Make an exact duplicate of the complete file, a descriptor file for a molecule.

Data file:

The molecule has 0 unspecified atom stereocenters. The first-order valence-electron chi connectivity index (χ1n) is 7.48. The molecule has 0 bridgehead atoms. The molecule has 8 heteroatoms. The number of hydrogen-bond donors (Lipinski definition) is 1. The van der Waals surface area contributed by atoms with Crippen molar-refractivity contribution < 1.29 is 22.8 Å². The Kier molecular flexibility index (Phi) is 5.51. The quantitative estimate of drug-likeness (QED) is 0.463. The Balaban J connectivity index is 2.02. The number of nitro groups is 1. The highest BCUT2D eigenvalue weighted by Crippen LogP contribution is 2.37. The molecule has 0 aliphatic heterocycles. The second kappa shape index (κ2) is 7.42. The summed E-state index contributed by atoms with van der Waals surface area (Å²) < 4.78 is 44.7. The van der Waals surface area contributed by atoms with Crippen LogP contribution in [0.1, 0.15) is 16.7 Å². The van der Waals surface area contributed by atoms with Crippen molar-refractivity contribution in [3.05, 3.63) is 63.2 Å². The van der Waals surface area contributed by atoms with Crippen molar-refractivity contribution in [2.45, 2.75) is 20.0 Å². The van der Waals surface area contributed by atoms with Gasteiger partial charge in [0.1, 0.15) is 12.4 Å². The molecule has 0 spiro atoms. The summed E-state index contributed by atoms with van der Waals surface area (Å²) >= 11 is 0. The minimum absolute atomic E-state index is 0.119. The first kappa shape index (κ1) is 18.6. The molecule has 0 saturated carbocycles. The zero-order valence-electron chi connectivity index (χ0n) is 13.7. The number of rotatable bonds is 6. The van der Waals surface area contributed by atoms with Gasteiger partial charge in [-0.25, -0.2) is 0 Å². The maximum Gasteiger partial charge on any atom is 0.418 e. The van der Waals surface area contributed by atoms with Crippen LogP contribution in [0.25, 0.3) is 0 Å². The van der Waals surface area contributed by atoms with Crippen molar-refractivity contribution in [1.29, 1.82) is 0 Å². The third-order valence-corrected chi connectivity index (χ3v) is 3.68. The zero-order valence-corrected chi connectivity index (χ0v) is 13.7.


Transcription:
The molecule has 0 unspecified atom stereocenters. The first-order valence-electron chi connectivity index (χ1n) is 7.48. The molecule has 0 bridgehead atoms. The molecule has 8 heteroatoms. The number of hydrogen-bond donors (Lipinski definition) is 1. The van der Waals surface area contributed by atoms with Crippen molar-refractivity contribution < 1.29 is 22.8 Å². The Kier molecular flexibility index (Phi) is 5.51. The quantitative estimate of drug-likeness (QED) is 0.463. The Balaban J connectivity index is 2.02. The number of nitro groups is 1. The highest BCUT2D eigenvalue weighted by Crippen LogP contribution is 2.37. The molecule has 0 aliphatic heterocycles. The second kappa shape index (κ2) is 7.42. The summed E-state index contributed by atoms with van der Waals surface area (Å²) < 4.78 is 44.7. The van der Waals surface area contributed by atoms with Crippen LogP contribution in [0.1, 0.15) is 16.7 Å². The van der Waals surface area contributed by atoms with Crippen molar-refractivity contribution in [3.05, 3.63) is 63.2 Å². The van der Waals surface area contributed by atoms with Crippen molar-refractivity contribution in [2.45, 2.75) is 20.0 Å². The van der Waals surface area contributed by atoms with Gasteiger partial charge in [0.1, 0.15) is 12.4 Å². The molecule has 0 spiro atoms. The summed E-state index contributed by atoms with van der Waals surface area (Å²) >= 11 is 0. The minimum absolute atomic E-state index is 0.119. The first kappa shape index (κ1) is 18.6. The molecule has 0 saturated carbocycles. The zero-order valence-electron chi connectivity index (χ0n) is 13.7. The number of rotatable bonds is 6. The van der Waals surface area contributed by atoms with Gasteiger partial charge in [-0.25, -0.2) is 0 Å². The maximum Gasteiger partial charge on any atom is 0.418 e. The van der Waals surface area contributed by atoms with Crippen LogP contribution in [0.25, 0.3) is 0 Å². The van der Waals surface area contributed by atoms with Crippen molar-refractivity contribution in [1.29, 1.82) is 0 Å². The third-order valence-corrected chi connectivity index (χ3v) is 3.68. The zero-order valence-corrected chi connectivity index (χ0v) is 13.7.